Redemption: Demons endure season of adversity, find success in Big East Tourney


Lucas Paredes

After going 8-29 in the middle parts of the season, DePaul took two of three against UConn and swept Georgetown making the Big East Tournament.

After being considered the Big East front runner in the preseason coaches poll, DePaul encountered a season of adversity. With the high expectations, the team faced a series of setbacks, including an eight-game losing streak, followed by challenges posed by an inexperienced pitching staff and offense that struggled to recapture its previous success.

In spite of its lackluster regular season, DePaul showcased its true potential in the Big East Tournament. The Blue Demons won two games and came close to advancing to the tournament championship, falling short in the semi-finals with a 4-1 defeat against Villanova.

“There’s no denying that our season didn’t go the way we wanted it to go,” said head coach Tracie Adix-Zins. “I think at the end of the day, the last three weeks is the team that I was expecting the entire year. So to have that be how our end was, I mean you can’t ask for much more of a way to end our season.”

DePaul began its campaign with a promising start, winning its first four games and showing early potential. However, the team’s fortunes took a turn as they struggled throughout the remainder of the regular season, ending with a disappointing 13-30 record that plummeted them to the bottom of the Big East standings.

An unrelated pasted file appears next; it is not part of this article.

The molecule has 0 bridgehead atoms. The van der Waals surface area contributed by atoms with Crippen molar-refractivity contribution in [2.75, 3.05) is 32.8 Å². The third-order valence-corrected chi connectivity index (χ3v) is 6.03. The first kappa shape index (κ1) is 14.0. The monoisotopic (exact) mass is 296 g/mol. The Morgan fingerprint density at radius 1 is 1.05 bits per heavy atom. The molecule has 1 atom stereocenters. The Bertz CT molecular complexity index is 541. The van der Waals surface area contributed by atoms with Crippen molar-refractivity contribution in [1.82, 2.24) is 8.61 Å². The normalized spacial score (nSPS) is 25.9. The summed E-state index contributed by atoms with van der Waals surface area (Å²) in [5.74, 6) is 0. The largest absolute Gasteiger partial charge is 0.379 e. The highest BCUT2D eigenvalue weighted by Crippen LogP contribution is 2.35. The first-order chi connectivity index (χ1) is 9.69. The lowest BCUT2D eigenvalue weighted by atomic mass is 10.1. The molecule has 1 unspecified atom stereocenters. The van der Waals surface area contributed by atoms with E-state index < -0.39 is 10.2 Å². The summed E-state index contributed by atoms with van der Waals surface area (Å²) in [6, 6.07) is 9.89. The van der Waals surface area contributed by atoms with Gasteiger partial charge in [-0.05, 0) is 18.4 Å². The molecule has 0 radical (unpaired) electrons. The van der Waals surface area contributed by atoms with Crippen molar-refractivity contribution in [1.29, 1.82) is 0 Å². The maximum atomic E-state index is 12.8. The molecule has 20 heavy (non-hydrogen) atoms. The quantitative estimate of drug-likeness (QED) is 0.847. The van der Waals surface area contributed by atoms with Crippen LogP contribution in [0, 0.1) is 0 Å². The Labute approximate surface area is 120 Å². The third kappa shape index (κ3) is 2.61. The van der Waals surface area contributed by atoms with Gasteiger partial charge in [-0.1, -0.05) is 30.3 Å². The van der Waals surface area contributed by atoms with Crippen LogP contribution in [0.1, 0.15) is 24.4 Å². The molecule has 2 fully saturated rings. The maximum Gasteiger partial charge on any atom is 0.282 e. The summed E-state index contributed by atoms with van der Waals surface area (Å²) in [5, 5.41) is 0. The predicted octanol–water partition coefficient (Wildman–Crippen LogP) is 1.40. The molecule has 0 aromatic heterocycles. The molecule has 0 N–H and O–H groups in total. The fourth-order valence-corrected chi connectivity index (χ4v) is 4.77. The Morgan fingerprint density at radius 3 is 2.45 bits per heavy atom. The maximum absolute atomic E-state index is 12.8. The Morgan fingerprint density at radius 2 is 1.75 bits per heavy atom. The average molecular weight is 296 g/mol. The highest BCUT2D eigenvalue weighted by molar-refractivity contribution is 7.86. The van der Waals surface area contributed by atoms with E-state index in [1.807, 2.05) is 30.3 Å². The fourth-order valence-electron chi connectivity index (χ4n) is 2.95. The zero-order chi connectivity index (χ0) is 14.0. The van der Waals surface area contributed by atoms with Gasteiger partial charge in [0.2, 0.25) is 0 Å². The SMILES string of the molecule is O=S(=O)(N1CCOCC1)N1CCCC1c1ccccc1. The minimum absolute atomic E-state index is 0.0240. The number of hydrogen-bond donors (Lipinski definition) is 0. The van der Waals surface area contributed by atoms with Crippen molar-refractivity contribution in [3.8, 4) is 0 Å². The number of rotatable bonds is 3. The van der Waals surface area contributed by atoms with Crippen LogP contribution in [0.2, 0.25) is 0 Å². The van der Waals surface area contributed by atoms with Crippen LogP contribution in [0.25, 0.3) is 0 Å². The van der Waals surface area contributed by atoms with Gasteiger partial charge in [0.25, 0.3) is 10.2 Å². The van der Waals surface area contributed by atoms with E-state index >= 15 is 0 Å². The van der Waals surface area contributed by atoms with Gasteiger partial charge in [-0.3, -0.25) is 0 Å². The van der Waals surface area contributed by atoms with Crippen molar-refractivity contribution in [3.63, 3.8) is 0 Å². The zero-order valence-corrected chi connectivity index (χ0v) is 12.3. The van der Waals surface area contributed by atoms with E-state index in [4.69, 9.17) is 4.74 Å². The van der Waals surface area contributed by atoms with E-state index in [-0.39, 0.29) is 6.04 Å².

“I think the way we finished at the end kind of fixed a lot of those ups and downs,” said sophomore infiedler Baylee Cosgrove. “We just had a new mindset and tried to regroup and I think that the way we did come back and bounce back after that showed a lot. We’re really proud of ourselves for that.”

The Blue Demons welcomed a wave of fresh faces to the roster, hoping to bring renewed energy and potential. While some bumps in the road were anticipated due to this transition, what caught the team off guard was the inconsistency at the plate. DePaul finished the season with a .263 batting average, much lower than last season’s average of .285.

This inconsistency at the plate was not offset by the inexperienced pitching staff that struggled throughout the season. The entire pitching staff was replaced with fresh new faces, which include freshman Bella Nigey, Abbey Pochie, senior transfer Brenna Smith and sophomore Katey Pierce.

“We were all new on the mound and didn’t return a single pitcher,” Adix-Zins said. “I think that creates a lot of uncertainty and that’s normal. I don’t think they really grasped how hard of a learning curve it was going to be until midway through the season.”

DePaul’s pitching staff this past season struggled with a 5.60 ERA compared to last season’s 4.20 ERA. Nigey was arguably the Blue Demons’ ace with a 4.54 ERA, but that is a huge difference compared to Sarah Lehman’s dominant 2.82 ERA last season that won 14 games on the mound.